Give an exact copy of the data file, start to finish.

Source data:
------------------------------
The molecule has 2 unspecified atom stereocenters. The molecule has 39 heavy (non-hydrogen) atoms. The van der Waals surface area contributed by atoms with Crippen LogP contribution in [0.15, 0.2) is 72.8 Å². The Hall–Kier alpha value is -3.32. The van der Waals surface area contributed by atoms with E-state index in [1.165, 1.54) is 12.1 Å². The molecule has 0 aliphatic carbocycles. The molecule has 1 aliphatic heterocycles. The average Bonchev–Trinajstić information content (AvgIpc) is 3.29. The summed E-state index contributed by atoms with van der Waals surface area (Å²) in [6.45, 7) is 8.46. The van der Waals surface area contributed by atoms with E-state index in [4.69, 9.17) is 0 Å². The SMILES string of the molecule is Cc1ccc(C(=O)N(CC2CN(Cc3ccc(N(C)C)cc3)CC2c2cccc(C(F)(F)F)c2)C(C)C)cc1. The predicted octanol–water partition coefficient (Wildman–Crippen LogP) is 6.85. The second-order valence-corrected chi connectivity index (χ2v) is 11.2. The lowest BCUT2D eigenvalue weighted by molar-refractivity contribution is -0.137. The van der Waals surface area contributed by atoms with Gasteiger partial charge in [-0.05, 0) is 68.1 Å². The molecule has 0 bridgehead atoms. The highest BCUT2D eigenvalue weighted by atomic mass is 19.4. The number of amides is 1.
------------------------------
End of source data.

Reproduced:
The molecule has 2 unspecified atom stereocenters. The molecule has 39 heavy (non-hydrogen) atoms. The van der Waals surface area contributed by atoms with Crippen LogP contribution in [0.15, 0.2) is 72.8 Å². The Hall–Kier alpha value is -3.32. The van der Waals surface area contributed by atoms with E-state index in [1.165, 1.54) is 12.1 Å². The molecule has 0 aliphatic carbocycles. The molecule has 1 aliphatic heterocycles. The average Bonchev–Trinajstić information content (AvgIpc) is 3.29. The summed E-state index contributed by atoms with van der Waals surface area (Å²) in [6.45, 7) is 8.46. The van der Waals surface area contributed by atoms with E-state index in [4.69, 9.17) is 0 Å². The SMILES string of the molecule is Cc1ccc(C(=O)N(CC2CN(Cc3ccc(N(C)C)cc3)CC2c2cccc(C(F)(F)F)c2)C(C)C)cc1. The predicted octanol–water partition coefficient (Wildman–Crippen LogP) is 6.85. The second-order valence-corrected chi connectivity index (χ2v) is 11.2. The lowest BCUT2D eigenvalue weighted by molar-refractivity contribution is -0.137. The van der Waals surface area contributed by atoms with Gasteiger partial charge in [-0.05, 0) is 68.1 Å². The molecule has 0 bridgehead atoms. The highest BCUT2D eigenvalue weighted by atomic mass is 19.4. The number of amides is 1.